Remains of Canadian teen WWI soldier identified

After three years of investigation, the Canadian military has identified the remains of a World War I soldier who was killed in action in 1917. He was Private John Lambert of St. John’s, Newfoundland who was barely 16 years old when he lied about his age to enlist in 1916. His remains and those of three  still-unidentified British soldiers were discovered in April 2016 during an archaeological survey near the town of Langemark, Belgium.

Born on July 10th, 1900, Lambert enlisted on August 14th, 1916. He claimed to be 18 years and three months old, which means he lied about his birth date as well as the year. Two weeks later he was on his way to Scotland to join the 2nd Battalion of The Newfoundland Regiment. There he and his comrades were trained before being sent to the Western Front. He joined the 1st Battalion in the field in June 1917. In August, Lambert’s division was deployed to attack the German lines north of Ypres. The advance was successful and the 29th Division took all of its objects, but John Lambert paid the ultimate price. He died of his wounds received during the advance, dubbed the Battle of Langemarck, on August 16th. He was 17 years and six days old.

He was recorded as killed in action and his family notified, but in the confusion of war, his grave site was lost.

The war diary of the 88th Brigade mentions that a ‘Field Ambulance Relay Post’ was located near Tuffs Farm. This relay post was most likely located within 100 meters of the location where Private Lambert was recovered in 2016. It is believed that he and the other soldiers found with him were buried near this ‘Relay Post’ and for unknown reasons their remains were not found and recovered following the war.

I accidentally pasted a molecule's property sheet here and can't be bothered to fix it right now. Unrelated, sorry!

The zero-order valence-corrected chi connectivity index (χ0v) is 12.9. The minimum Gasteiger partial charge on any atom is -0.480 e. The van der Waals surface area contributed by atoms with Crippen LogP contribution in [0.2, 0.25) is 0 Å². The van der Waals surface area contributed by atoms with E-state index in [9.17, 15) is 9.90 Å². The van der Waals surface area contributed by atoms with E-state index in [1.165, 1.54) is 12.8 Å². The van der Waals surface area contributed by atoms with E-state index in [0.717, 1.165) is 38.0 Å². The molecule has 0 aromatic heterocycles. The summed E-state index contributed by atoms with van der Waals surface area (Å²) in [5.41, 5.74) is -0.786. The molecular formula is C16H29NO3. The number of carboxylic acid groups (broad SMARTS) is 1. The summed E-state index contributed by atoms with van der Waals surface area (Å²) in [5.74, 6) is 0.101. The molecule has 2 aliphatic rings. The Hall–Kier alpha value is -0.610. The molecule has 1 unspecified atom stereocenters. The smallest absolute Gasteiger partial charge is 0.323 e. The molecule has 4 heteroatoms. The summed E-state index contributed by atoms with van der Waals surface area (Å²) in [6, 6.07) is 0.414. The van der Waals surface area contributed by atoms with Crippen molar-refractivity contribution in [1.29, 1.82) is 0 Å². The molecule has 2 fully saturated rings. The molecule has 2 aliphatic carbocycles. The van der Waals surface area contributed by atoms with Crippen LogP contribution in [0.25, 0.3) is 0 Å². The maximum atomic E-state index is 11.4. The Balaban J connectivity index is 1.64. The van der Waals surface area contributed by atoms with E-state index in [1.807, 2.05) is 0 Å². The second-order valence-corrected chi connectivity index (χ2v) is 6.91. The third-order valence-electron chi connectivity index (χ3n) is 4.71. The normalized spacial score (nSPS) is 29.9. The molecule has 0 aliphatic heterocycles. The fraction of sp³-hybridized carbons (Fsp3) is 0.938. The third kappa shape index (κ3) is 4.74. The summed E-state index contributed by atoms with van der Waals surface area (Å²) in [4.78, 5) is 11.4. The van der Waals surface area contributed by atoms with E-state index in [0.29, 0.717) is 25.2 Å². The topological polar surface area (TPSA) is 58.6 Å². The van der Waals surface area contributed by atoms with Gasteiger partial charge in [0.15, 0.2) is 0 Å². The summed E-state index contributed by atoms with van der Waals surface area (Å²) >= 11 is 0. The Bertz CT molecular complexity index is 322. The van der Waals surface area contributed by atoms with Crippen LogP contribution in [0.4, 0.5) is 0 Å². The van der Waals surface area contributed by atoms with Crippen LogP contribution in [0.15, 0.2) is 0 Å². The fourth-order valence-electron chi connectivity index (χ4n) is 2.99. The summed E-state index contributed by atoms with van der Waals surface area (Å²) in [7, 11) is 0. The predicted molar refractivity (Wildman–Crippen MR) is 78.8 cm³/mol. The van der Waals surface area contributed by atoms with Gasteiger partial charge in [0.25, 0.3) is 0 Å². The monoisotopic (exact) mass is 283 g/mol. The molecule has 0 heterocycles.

When the remains of the four soldiers were discovered in 2016, one of the artifacts found in the grave was the shoulder title of The Newfoundland Regiment. Armed with this key clue, the Canadian Armed Forces’ Casualty Identification Program set to discovering the identity of the soldier.

Only 16 Newfoundlanders were listed as missing from World War I, which helpfully limited the number of possibilities, but the process was challenging nonetheless. Osteological analysis and DNA retrieved from his bones revealed his age and height. Here John Lambert’s century-old lies put a spanner in the works, because the army’s records for his age obviously did not match the biological evidence.

Extensive historical and genealogical research was able to locate descendants of 13 of the 16 missing Newfoundlanders, and Patricia Egan, Lambert’s 90-year-old niece, provided her DNA to test against his. It was a match.

St. John’s resident Shirlene Murphy, [Egan’s daughter,] said the family kept his memory alive through the years.

“The family dearly loved him,” Murphy said in an interview Tuesday, noting that Lambert was her grandmother’s brother. “He was always talked about. There’s pictures of him in everybody’s house.”

Everyone in the family referred to him as “Uncle Jack.” […]

A padre and the commanding officer of the Royal Newfoundland Regiment officially delivered the news to Eagan on Friday that her uncle had been identified.

“She’s just amazed,” said Murphy, referring to her mother. “The first thing she thought about was her mother and how good it would have been if she was around to see this.”

Private Lambert’s remains will be reburied, probably next summer, in the Commonwealth War Graves Commission’s New Irish Farm Cemetery in West-Vlaanderen, Belgium. The three British soldiers who were laid to rest with him 103 years ago will be reburied alongside him as well.